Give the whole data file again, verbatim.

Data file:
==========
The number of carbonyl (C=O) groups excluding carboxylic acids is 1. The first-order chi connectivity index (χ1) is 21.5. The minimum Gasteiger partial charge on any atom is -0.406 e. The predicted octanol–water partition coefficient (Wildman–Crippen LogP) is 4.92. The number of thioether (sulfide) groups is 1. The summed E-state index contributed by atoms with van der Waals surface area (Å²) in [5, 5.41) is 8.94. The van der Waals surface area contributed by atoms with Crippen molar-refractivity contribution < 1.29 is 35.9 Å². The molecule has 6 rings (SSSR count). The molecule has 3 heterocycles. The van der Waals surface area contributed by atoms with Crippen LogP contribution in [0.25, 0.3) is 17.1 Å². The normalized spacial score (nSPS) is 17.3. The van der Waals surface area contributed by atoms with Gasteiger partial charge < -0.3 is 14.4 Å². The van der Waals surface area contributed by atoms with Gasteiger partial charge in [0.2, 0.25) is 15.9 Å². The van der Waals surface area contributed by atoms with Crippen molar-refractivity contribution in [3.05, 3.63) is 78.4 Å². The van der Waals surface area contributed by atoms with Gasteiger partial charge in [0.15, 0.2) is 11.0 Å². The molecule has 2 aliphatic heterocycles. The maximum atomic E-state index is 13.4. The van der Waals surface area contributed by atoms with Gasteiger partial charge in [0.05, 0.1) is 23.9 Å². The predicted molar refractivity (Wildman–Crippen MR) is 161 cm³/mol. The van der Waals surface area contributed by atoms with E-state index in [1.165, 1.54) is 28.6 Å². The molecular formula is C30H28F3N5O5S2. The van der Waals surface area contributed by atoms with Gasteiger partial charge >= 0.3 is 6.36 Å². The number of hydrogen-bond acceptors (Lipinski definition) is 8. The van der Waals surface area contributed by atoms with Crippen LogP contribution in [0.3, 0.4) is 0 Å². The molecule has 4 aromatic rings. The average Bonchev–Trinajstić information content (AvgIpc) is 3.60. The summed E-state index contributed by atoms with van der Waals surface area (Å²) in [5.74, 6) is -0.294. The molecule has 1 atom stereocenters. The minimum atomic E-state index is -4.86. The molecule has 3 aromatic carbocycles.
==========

The number of carbonyl (C=O) groups excluding carboxylic acids is 1. The first-order chi connectivity index (χ1) is 21.5. The minimum Gasteiger partial charge on any atom is -0.406 e. The predicted octanol–water partition coefficient (Wildman–Crippen LogP) is 4.92. The number of thioether (sulfide) groups is 1. The summed E-state index contributed by atoms with van der Waals surface area (Å²) in [5, 5.41) is 8.94. The van der Waals surface area contributed by atoms with Crippen molar-refractivity contribution < 1.29 is 35.9 Å². The molecule has 6 rings (SSSR count). The molecule has 3 heterocycles. The van der Waals surface area contributed by atoms with Crippen LogP contribution in [0.25, 0.3) is 17.1 Å². The normalized spacial score (nSPS) is 17.3. The van der Waals surface area contributed by atoms with Gasteiger partial charge < -0.3 is 14.4 Å². The van der Waals surface area contributed by atoms with Gasteiger partial charge in [0.2, 0.25) is 15.9 Å². The van der Waals surface area contributed by atoms with Crippen molar-refractivity contribution in [3.05, 3.63) is 78.4 Å². The van der Waals surface area contributed by atoms with Gasteiger partial charge in [0.15, 0.2) is 11.0 Å². The molecule has 2 aliphatic heterocycles. The maximum atomic E-state index is 13.4. The van der Waals surface area contributed by atoms with Gasteiger partial charge in [0.05, 0.1) is 23.9 Å². The predicted molar refractivity (Wildman–Crippen MR) is 161 cm³/mol. The van der Waals surface area contributed by atoms with E-state index in [1.165, 1.54) is 28.6 Å². The molecular formula is C30H28F3N5O5S2. The van der Waals surface area contributed by atoms with Gasteiger partial charge >= 0.3 is 6.36 Å². The number of hydrogen-bond acceptors (Lipinski definition) is 8. The van der Waals surface area contributed by atoms with Crippen LogP contribution in [0.3, 0.4) is 0 Å². The molecule has 4 aromatic rings. The average Bonchev–Trinajstić information content (AvgIpc) is 3.60. The summed E-state index contributed by atoms with van der Waals surface area (Å²) in [5.74, 6) is -0.294. The molecule has 1 atom stereocenters. The minimum atomic E-state index is -4.86. The molecule has 3 aromatic carbocycles.